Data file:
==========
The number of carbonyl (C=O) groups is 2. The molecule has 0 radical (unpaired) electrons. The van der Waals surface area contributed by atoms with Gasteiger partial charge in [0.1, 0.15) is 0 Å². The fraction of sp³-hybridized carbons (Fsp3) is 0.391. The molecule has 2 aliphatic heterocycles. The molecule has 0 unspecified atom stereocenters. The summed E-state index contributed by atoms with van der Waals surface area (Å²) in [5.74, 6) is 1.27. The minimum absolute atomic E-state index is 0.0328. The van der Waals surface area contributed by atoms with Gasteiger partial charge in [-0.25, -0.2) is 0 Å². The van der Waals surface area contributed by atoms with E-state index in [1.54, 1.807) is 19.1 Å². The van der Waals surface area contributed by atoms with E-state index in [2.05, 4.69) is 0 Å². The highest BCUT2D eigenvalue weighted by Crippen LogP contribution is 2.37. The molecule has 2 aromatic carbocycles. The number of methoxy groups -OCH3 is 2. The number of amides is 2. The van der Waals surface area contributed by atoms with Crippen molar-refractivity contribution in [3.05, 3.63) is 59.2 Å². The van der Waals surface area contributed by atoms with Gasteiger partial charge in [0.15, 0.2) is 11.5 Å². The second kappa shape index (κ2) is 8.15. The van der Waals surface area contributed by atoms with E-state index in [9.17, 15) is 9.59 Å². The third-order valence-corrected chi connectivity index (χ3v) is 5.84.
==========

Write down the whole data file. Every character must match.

The number of carbonyl (C=O) groups is 2. The molecule has 0 radical (unpaired) electrons. The van der Waals surface area contributed by atoms with Gasteiger partial charge in [0.1, 0.15) is 0 Å². The fraction of sp³-hybridized carbons (Fsp3) is 0.391. The molecule has 2 aliphatic heterocycles. The molecule has 0 unspecified atom stereocenters. The summed E-state index contributed by atoms with van der Waals surface area (Å²) in [5.74, 6) is 1.27. The minimum absolute atomic E-state index is 0.0328. The van der Waals surface area contributed by atoms with Gasteiger partial charge in [-0.25, -0.2) is 0 Å². The van der Waals surface area contributed by atoms with E-state index in [1.54, 1.807) is 19.1 Å². The van der Waals surface area contributed by atoms with E-state index in [2.05, 4.69) is 0 Å². The highest BCUT2D eigenvalue weighted by Crippen LogP contribution is 2.37. The molecule has 2 aromatic carbocycles. The number of methoxy groups -OCH3 is 2. The number of amides is 2. The van der Waals surface area contributed by atoms with Crippen molar-refractivity contribution in [3.05, 3.63) is 59.2 Å². The van der Waals surface area contributed by atoms with Gasteiger partial charge in [0.15, 0.2) is 11.5 Å². The second kappa shape index (κ2) is 8.15. The van der Waals surface area contributed by atoms with E-state index in [9.17, 15) is 9.59 Å². The third-order valence-corrected chi connectivity index (χ3v) is 5.84.